18. Section 2204 of Title 8 requires the Commissioner to make certain findings regarding the financial responsibility, experience, character and general fitness of an applicant before issuing a license. Respondent's actions as set forth herein fully support a finding that she lacks the financial responsibility, experience, character and general fitness to command the confidence of the community and to warrant belief that she will operate in the mortgage lending business in an honest, fair and efficient manner as required by 8 V.S.A. § 2204(a)(l )(A). The Commissioner has the authority to ensure the integrity of the mortgage loan industry is maintained, and there is nothing in the plain language of the statute to support Respondent's assertion that he is restricted to considering only an applicant's credit and criminal histories in determining whether an applicant satisfies the statutory criteria noted above.
PROPOSED DECISION AND ADMINISTRATIVE SANCTIONS
The Division has referenced in its post-hearing memorandum two cases that involved the alteration of mortgage loan documents for consideration in determining an appropriate penalty. The first such case, Commonwealth of Pennsylvania Department of Banking, Bureau of Compliance, Investigation and Licensing v. NorthStar Mortgage, LLC, Paul Fenelle, Leonardo D'Elia, Owners. Keith Douglas Buchanan, Kimberly Friedman, Duane Beers. Michael Gilbert and Jenique Chang, Pennsylvania Dept. of Banking, Docket Nos. 070017, 070027, 070028, 070029, 070033, 070035, resulted in the entry of a Final Order dated July 3, 2008 ("NorthStar"). In NorthStar a loan officer fabricated the substance of certain mortgage loan documents, which led to criminal charges being brought against him.2 After pleading guilty to one felony count of forgery the loan officer's employment at NorthStar continued, and the Department of Banking subsequently moved to suspend and refuse to renew NorthStar's license pending a full hearing on a license revocation. While not minimizing in any way Respondent's conduct in this case, the egregious conduct of the loan officer employed by NorthStar is not analogous to the charged conduct in this proceeding. As such the Final Order in NorthStar has not been taken into consideration in the preparation of this Proposal for Decision.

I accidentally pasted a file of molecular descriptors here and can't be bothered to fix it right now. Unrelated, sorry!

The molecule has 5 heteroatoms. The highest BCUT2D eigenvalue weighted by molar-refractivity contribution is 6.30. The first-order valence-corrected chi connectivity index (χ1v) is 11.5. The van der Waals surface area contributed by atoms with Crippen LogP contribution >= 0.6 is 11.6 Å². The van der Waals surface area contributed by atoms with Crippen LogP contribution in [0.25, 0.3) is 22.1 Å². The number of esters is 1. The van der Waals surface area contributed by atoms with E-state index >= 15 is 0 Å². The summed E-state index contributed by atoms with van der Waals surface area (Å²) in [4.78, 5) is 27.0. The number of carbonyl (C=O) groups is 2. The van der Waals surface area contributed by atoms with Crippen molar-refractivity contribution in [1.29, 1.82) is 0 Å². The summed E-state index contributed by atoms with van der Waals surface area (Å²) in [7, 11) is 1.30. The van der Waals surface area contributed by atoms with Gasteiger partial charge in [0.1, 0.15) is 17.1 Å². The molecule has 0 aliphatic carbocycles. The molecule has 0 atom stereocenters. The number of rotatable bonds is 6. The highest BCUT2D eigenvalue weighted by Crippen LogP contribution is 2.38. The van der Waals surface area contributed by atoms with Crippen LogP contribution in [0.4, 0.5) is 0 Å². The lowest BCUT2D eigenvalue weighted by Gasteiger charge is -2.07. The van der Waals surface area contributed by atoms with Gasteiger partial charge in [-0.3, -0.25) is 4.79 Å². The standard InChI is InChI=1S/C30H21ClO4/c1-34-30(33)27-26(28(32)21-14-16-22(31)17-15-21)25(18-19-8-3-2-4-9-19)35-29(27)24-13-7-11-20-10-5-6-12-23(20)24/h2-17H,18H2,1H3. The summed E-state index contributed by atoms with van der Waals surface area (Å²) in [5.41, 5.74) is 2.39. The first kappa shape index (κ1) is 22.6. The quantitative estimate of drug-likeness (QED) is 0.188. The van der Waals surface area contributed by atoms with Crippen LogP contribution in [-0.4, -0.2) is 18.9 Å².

A second case more closely aligned with this matter, captioned In Re: Lowell T Burnett, North Carolina Commissioner of Banks, Docket No. 06:093 :MMB, resulted in the entry of a Voluntary Surrender and Order dated December 11, 2006. In Burnett the Respondent admitted to, inter alia. cutting and pasting documents together in an effort to have a certain loan approved and accepted by a lender to whom he was going to broker the loan. Respondent admitted this conduct was misleading and a violation ofNorth Carolina law. In addition to the voluntary surrender of his mortgage loan officer license, it was ordered that no re-application for licensure as a mortgage broker, lender or loan officer would be considered and Respondent was permanently barred from engaging in the mortgage loan lending business in North Carolina in any capacity.
In this case Respondent's actions were a consistent pattern of practice as evidenced by the number of altered documents associated with several mortgage loans over a period of time. An individual desirous of being candid and truthful would ensure there was an adequate disclosure that the individual whose name appeared on an altered document had not personally signed that instrument. Respondent made no such disclosure, and by her actions she instead misrepresented the authenticity of documents associated with and necessary for residential mortgage loans. In so doing Respondent personally benefited as she received a commission on mortgage loans that closed.
Respondent's assertion at hearing that she kept the cut and pasted documents in her personal mortgage files she retained in her office so that a record would exist of all alterations, and that if she truly felt her conduct was wrong she would have put the altered documents in the shredder, is not considered credible given her admission that she did not expect her personal files would be viewed by anyone else. Additionally, Respondent's retention of the altered documents does not negate the fact that her actions caused the lender to rely on her false or deceptive representations concerning the file documentation. Finally, Respondent claimed at hearing that she had the permission of the persons whose names were the subject of the charged conduct to affix their signatures to documents. As stated above such permission, had it been given, would not negate the fact that it is the lender who Respondent deceived. Regardless, Respondent's testimony that she had such permission amounts to inadmissible hearsay and no admissible evidence to this effect substantiates her claim that she believed she could affix a person's signature to a document if she had permission to do so from that individual.